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From absurd claims that the voluntary agreement will impose "draconian financial and economic burdens" on the U.S. to petty, irrational fears that it confers advantages to other countries to the misguided notion that it can and should be renegotiated, Trump is either misinformed or lying.
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If the warming of this planet is to be slowed -- if not halted -- it will not come about by government fiat, nor should it. Governments are reluctant to impose unpopular measures and the corporate sector will resist attempts to curtail our freedom to consume. The impetus must come from citizens.
The environmental issue of our time is climate change, and Canada's government under the leadership of Stephen Harper has failed at every opportunity to address this issue. Does this failure mean that the last decade has been a failure for the environment? No. Fortunately, there has been leadership elsewhere. Canadians are often doing the right thing to reduce our impact on the planet, without legislation.
One of the slogans I've seen on buttons handed out by the Green Party is "Because, KIDS." For me, that is the heart of the environmental issue, and my motivation for writing about climate change and trying to raise awareness of the seriousness of this crisis that threatens our very survival as a species.
A court in The Hague, Netherlands, delivered a watershed decision on climate change. To meet this duty, the government must set and achieve a greenhouse gas emission (GHG) reduction target of at least 25 per cent below 1990 levels by the year 2020. The court held that the Dutch government owes a duty of care toward its current and future citizens to prevent dangerous climate change, and that it breached the standard of care required by having an insufficient GHG reduction target. What is the chance of a similar case succeeding in Canada?
From November 30 to December 11, 2015, world leaders will gather in Paris in an attempt once more to negotiate an international treaty to reduce greenhouse gas emissions and hence global warming. Whether or not society chooses to take the necessary steps to mitigate climate change ultimately depends on the extent to which we value the importance of intergenerational equity.
Sadly, the inability of governments to deal with climate change is neither just national, nor recent. We've been saddled with government indolence on climate and pollution for far too long, and in far too many places around the world. But Canada has been singled out for getting in the way of progress at global climate negotiations, and we're the only country to have pulled out of the legally binding Kyoto Protocol.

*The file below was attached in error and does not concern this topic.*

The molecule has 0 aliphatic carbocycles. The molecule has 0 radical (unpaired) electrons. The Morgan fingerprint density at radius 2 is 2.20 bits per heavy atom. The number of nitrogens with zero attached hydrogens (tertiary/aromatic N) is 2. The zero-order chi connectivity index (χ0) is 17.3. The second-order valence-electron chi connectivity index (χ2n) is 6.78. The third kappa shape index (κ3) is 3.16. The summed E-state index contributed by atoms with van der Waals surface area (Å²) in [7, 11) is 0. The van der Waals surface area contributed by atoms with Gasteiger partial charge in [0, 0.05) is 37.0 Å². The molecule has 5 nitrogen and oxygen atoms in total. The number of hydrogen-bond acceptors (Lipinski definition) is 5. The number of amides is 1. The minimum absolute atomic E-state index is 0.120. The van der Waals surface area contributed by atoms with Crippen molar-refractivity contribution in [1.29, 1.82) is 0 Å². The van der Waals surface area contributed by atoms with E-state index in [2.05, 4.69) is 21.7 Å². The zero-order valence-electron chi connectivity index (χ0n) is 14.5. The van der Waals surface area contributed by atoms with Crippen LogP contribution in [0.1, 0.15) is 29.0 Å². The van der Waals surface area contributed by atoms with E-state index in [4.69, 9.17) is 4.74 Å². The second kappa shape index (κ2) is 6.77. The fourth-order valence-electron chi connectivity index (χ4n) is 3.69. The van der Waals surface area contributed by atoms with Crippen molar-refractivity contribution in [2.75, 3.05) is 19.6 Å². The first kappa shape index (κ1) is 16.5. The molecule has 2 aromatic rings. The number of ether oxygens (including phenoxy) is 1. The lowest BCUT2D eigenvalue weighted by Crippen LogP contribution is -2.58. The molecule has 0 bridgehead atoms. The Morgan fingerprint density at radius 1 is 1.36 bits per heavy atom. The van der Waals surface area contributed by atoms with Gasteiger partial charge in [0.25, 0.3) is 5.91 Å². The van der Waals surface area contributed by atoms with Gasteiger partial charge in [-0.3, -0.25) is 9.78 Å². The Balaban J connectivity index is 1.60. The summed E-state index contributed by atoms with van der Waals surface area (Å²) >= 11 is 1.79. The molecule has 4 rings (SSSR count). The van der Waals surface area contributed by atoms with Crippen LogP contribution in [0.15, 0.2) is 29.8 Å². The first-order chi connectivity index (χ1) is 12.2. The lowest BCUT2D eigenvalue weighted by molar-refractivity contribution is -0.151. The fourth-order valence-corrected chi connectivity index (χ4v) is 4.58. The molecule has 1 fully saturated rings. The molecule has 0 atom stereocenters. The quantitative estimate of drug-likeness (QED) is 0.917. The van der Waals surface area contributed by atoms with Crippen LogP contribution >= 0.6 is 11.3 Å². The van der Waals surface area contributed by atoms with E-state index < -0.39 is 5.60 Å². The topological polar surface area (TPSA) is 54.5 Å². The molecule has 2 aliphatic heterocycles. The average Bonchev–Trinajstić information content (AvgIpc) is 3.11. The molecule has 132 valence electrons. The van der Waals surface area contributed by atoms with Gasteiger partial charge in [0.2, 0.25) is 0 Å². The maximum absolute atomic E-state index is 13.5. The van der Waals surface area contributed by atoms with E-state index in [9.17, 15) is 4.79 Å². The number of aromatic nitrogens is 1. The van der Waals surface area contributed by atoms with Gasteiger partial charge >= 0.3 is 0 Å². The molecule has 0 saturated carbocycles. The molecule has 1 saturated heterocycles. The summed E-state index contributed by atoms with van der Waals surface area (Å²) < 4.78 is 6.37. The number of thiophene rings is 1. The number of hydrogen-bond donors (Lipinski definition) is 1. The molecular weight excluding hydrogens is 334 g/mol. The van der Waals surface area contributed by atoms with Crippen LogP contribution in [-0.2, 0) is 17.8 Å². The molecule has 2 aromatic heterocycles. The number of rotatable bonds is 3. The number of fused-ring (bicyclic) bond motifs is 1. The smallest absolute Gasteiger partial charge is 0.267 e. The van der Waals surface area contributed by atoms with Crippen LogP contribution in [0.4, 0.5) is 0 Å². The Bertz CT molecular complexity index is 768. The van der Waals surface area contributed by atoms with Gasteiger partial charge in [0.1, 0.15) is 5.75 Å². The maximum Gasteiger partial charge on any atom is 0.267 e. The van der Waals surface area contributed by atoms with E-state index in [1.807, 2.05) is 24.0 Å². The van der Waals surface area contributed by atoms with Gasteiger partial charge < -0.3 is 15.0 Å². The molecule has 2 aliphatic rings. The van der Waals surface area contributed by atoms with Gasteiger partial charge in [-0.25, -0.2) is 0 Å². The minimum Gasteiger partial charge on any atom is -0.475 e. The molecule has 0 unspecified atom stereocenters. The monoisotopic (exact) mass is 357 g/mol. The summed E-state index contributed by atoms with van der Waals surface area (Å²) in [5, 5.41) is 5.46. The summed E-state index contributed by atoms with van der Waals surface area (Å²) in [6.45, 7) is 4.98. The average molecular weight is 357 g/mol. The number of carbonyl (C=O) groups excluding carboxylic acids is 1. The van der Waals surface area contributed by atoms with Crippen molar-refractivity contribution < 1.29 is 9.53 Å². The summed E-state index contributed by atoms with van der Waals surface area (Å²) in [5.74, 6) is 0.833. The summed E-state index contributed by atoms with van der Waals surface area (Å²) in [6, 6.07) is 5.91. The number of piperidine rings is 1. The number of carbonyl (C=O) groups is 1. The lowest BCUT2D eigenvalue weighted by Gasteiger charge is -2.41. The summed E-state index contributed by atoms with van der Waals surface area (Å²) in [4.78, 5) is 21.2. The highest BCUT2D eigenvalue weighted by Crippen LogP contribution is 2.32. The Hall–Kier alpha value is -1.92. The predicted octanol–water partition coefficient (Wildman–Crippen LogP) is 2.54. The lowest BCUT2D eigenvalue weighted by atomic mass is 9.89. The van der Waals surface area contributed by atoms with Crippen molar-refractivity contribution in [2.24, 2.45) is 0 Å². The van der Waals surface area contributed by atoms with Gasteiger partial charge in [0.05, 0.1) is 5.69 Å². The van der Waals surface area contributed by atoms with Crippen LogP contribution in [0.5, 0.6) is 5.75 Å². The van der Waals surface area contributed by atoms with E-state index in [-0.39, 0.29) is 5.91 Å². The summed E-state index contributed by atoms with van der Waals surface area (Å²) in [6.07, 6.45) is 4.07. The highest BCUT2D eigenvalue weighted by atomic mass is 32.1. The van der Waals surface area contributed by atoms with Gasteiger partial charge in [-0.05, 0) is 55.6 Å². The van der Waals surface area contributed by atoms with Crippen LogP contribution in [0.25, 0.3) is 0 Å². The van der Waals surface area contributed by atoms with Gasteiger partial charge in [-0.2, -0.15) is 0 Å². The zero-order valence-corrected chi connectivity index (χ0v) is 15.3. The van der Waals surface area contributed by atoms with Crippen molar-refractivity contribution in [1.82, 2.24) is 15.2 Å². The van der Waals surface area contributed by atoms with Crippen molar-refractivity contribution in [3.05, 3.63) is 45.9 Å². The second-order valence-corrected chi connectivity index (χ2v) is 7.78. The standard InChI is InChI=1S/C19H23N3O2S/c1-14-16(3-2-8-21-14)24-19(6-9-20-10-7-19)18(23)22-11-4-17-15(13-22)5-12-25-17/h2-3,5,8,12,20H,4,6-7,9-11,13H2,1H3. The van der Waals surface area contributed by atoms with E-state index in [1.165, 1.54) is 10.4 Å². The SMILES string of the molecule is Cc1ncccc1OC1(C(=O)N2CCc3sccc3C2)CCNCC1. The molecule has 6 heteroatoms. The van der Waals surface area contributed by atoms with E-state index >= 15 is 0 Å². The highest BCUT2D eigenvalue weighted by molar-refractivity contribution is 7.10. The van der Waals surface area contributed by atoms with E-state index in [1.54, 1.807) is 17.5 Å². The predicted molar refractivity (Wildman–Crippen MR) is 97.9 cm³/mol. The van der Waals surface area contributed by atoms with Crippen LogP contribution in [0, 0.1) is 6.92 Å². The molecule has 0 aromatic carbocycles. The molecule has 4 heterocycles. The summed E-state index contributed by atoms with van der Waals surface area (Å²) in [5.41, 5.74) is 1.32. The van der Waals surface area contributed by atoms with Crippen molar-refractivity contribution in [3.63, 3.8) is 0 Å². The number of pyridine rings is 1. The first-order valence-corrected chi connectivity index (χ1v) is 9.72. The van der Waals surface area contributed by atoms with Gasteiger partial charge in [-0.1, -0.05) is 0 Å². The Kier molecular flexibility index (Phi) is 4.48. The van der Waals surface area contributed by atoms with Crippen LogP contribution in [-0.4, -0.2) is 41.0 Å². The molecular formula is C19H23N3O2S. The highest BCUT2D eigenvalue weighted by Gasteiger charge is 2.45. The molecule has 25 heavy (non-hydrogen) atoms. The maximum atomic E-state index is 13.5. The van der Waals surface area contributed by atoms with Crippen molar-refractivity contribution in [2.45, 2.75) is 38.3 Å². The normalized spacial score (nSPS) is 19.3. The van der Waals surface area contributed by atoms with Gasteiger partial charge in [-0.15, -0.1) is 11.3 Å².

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OTTAWA - Canada is all but certain to miss its Copenhagen Accord target to reduce greenhouse gas emissions by 2020, the country's environmental watchdog warned Tuesday.And not only has the Harper gove...
We are, above all else, biological beings, with an absolute need for clean air from the moment of birth to the last death rattle. We are about 60 per cent water by weight, so we need clean water to be healthy. We eat plants and animals for our nourishment, so whatever they're exposed to ends up in our bodies. We need clean soil to give us clean food. These are basic, biological facts and should be the prism through which any decision is made at individual, corporate or government levels. Protection of air, water, soil and the web of life should be the highest social, political and economic priority.
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The world first heard urgent climate change warnings in 1988, issued by an international meeting of climatologists in Toronto. The evidence then was so compelling that one report declared global warming a threat to human survival second only to nuclear war and called for a 20 per cent reduction in greenhouse gas emissions over 15 years. The anecdotes in a new film, Climate Change in Atlantic Canada, add up to an overwhelming warning that social, economic and ecological costs are rapidly mounting and we must take climate change seriously. As one person says, "If you don't believe it, just look out the window."
Environmentalists and union activists should be making common cause by explaining how tar sands profits that go to the rich and powerful cost Canadian workers hundreds of thousands of jobs. Expansion of the tar sands and the resulting bouts of Oil Sands fever may be good for capitalists but it will further weaken the job market and do great harm to Canadian workers.
Despite a growing human toll and scientific consensus on climate change, the Harper Conservatives have pushed to grow the "carbon bomb." At every turn, Harper's government has blocked progress on setting minimally serious targets for reducing CO2 emissions.